Among the most exclusive Aston Martins of the modern era, and certainly one of the least frequently seen, the Taraf is in actuality not an Aston Martin. It is a Lagonda, a storied name that dates back to the earliest years of the automobile, 1906. When Bentley was acquired out of bankruptcy by Rolls-Royce in 1931, legendary engineer Walter Owen Bentley was contractually obligated to work for his former rival, much to his chagrin, but left Rolls-Royce for Lagonda after his obligation ended. As technical director at Lagonda, he led their projects before, during, and after World War II, ultimately overseeing the design of a lovely and thoroughly modern twin-cam inline-6 which caught the attention of David Brown, who had recently bought Aston Martin.
Aston had an appealing sports car design but lacked a modern engine to power it, and David Brown’s purchase of the both companies in 1947 provided the ingredients to create the first of a now iconic line of sports cars. This car, the DB2, combined Aston Martin’s car design with the W. O. Bentley engine he saw through at Lagonda, and this engine ultimately went on to power Aston Martin’s hard-earned victory at Le Mans in 1959, driven by none other than Carroll Shelby.
The David Brown merger of Aston Martin and Lagonda saw the latter marque suffer somewhat, although they had been in plenty of financial trouble prior to the merger, and to his credit, David Brown did not allow Lagonda to fade completely into obscurity. 2.6 and 3.0 liter luxury models were produced most of the way through the 1950s. When Aston Martin Lagonda’s iconic DB4 model appeared, a Lagonda-badged four-door version of the car was introduced, selling in very limited numbers, just 55 examples between 1961 and 1964. This feat was repeated in the 1970s with a car based on the Aston Martin V8, but only seven were made because something altogether more extraordinary was in the works.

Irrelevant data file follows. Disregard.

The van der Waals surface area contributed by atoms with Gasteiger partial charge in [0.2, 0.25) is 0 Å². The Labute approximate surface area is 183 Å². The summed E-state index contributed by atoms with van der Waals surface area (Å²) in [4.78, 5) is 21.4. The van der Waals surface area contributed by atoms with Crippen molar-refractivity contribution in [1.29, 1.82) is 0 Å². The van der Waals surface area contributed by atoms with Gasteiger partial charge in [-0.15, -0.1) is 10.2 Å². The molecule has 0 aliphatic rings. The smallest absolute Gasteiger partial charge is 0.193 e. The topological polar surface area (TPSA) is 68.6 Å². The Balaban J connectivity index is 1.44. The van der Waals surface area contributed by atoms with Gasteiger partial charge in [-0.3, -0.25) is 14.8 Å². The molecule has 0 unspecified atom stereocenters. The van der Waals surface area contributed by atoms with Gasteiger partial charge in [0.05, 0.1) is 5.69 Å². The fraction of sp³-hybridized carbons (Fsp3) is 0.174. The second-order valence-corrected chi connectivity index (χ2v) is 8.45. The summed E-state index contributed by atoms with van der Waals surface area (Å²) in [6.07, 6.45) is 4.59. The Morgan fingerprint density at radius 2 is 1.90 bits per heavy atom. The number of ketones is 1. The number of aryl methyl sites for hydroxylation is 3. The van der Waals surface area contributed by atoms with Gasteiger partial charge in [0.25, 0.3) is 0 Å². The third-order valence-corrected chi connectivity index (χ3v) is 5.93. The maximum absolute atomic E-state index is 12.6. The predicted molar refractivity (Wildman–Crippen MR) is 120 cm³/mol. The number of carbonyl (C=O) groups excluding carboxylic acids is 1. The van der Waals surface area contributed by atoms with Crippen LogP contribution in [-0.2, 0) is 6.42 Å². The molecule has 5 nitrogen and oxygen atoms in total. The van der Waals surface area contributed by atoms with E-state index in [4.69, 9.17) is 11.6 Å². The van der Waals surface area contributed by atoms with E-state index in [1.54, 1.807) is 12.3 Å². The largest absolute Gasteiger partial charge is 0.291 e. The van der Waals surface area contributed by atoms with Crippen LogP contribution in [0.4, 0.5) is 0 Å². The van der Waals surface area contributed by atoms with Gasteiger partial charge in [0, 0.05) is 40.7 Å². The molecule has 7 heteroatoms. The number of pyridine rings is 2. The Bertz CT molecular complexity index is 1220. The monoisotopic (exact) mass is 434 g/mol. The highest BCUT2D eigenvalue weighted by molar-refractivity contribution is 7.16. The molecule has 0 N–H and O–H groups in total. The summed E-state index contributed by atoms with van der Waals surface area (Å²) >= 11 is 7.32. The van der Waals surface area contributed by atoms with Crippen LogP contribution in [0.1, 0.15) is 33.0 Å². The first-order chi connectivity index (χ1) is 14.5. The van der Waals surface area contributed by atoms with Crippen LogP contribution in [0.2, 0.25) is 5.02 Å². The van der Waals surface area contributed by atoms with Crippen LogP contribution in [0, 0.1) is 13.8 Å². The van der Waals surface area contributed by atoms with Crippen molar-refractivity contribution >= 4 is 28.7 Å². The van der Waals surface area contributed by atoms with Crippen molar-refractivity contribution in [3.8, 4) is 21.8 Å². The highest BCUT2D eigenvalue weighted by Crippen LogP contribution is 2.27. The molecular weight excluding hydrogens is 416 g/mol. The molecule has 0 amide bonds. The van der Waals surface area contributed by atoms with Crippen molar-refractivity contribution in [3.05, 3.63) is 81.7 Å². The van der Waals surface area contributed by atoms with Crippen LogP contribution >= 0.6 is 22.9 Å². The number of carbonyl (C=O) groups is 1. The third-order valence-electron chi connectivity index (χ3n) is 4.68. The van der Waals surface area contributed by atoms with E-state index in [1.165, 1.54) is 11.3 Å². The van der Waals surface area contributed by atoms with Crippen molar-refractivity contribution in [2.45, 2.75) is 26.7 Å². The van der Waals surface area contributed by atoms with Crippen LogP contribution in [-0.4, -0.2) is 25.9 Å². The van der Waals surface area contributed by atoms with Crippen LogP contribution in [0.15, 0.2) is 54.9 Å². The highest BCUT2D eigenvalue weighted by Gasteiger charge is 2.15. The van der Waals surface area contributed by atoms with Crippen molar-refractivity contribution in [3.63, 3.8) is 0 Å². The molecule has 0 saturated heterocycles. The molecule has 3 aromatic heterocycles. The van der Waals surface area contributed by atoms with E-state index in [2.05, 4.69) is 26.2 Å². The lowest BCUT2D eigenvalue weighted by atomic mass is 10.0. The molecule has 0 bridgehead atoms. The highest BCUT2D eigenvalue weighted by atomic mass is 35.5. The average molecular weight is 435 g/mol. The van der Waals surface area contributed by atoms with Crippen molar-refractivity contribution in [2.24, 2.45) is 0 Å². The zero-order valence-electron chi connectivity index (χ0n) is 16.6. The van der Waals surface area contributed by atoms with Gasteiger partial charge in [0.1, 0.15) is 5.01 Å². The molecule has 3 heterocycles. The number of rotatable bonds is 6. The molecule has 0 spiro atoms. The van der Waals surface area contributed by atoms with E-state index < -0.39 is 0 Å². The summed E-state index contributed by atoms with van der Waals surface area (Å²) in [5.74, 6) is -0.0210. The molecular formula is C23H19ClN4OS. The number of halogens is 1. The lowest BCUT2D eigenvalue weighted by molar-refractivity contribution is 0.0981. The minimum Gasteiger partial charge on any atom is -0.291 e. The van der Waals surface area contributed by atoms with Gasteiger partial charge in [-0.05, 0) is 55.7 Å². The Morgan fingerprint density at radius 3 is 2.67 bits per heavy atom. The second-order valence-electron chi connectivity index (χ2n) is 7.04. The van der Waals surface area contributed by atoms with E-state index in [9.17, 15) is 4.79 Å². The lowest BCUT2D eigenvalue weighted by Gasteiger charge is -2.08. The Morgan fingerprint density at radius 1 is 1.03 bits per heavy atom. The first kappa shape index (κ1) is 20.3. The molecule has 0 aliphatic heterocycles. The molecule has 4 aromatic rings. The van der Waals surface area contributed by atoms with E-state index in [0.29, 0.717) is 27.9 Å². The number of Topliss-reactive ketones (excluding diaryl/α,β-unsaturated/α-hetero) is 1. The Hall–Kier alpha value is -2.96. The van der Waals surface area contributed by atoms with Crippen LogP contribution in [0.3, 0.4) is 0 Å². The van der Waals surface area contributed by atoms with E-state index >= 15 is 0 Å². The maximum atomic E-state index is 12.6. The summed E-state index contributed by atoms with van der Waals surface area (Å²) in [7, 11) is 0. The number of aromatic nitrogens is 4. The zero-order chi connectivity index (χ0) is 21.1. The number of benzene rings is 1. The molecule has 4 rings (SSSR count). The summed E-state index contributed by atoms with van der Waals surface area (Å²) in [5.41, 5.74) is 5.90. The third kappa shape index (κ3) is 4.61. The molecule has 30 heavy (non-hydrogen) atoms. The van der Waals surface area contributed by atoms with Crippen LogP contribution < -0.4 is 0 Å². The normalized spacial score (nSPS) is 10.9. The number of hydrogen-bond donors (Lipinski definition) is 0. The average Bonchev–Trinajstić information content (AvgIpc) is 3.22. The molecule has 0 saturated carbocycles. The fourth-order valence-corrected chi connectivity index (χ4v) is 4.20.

Designed by William Towns, the Aston Martin Lagonda was an outrageous space-age vision for the future that the small company was foolish enough to put into production. A striking four-door design, the car was undoubtedly far too ambitious, incorporating an LCD digital dash and touch sensitive buttons, which together with a host of other complex features, delayed the car by three years. When it finally did arrive on the market, it was more expensive than a Rolls-Royce Corniche or Ferrari 400. Fortunately the proven mechanicals of the V8 were employed, and ultimately 645 of them were built over a 10+ year production run which ended in 1990.
The name Lagonda lay dormant until Aston Martin showed Lagonda-badged SUV concept in 2009, and five years later, the Taraf was unveiled at the 2014 Geneva Motor Show. Using the excellent underpinnings of the contemporary aluminum Aston Martins, the Taraf had a completely new look, obviously influenced by the iconic Lagonda of the 70s and 80s. Despite this, it looks neither kitsch or retro, but is instead genuinely stunning. Which it should, because it was the world’s most expensive four-door car by a significant margin. Available exclusively for the Milddle East market, the Taraf was always destined to be rare, and just 120 examples were built.
This particular example was imported to the United States under the Show and Display clause, which is apparently how it’s been used because it has covered just 152 km. It is stunningly finished in dark blue with a two-tone cream and blue interior with magnificent detailing, including intricate headliner stitching and a refrigerator mounted between the rear seats. Although it has been driven sparingly, the car was serviced by an authorized dealer in March of 2022, receiving its 4th year service at that time. A new battery was fitted in August of 2022 as well. The car comes with its owners manual (with service entries stamped) and umbrella.